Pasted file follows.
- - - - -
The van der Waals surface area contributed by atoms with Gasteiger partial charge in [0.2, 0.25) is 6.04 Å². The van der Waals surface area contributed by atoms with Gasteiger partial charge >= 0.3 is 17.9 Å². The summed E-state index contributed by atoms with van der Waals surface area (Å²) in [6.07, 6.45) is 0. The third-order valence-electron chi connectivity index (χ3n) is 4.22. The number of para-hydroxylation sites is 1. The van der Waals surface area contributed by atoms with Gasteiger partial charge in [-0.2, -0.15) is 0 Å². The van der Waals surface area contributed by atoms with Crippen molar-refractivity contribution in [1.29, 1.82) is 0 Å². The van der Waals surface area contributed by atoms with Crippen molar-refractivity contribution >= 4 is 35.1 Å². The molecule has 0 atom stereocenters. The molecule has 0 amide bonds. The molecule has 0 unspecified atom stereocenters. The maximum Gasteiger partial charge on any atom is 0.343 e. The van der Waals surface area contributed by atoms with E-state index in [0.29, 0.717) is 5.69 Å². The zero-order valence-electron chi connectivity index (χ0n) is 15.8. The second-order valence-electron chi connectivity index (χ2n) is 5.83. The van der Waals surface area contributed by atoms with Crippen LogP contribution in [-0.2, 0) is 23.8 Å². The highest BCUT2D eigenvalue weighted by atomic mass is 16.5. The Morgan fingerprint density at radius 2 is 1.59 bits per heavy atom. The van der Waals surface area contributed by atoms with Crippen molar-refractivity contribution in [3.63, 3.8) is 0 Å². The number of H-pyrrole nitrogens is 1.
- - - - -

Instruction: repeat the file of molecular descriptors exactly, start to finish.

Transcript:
The van der Waals surface area contributed by atoms with Gasteiger partial charge in [0.2, 0.25) is 6.04 Å². The van der Waals surface area contributed by atoms with Gasteiger partial charge >= 0.3 is 17.9 Å². The summed E-state index contributed by atoms with van der Waals surface area (Å²) in [6.07, 6.45) is 0. The third-order valence-electron chi connectivity index (χ3n) is 4.22. The number of para-hydroxylation sites is 1. The van der Waals surface area contributed by atoms with Gasteiger partial charge in [-0.2, -0.15) is 0 Å². The van der Waals surface area contributed by atoms with Crippen molar-refractivity contribution in [1.29, 1.82) is 0 Å². The van der Waals surface area contributed by atoms with Crippen molar-refractivity contribution >= 4 is 35.1 Å². The molecule has 0 atom stereocenters. The molecule has 0 amide bonds. The molecule has 0 unspecified atom stereocenters. The maximum Gasteiger partial charge on any atom is 0.343 e. The van der Waals surface area contributed by atoms with E-state index in [0.29, 0.717) is 5.69 Å². The zero-order valence-electron chi connectivity index (χ0n) is 15.8. The second-order valence-electron chi connectivity index (χ2n) is 5.83. The van der Waals surface area contributed by atoms with Crippen LogP contribution in [-0.2, 0) is 23.8 Å². The highest BCUT2D eigenvalue weighted by atomic mass is 16.5. The Morgan fingerprint density at radius 2 is 1.59 bits per heavy atom. The van der Waals surface area contributed by atoms with Crippen molar-refractivity contribution in [3.63, 3.8) is 0 Å². The number of H-pyrrole nitrogens is 1.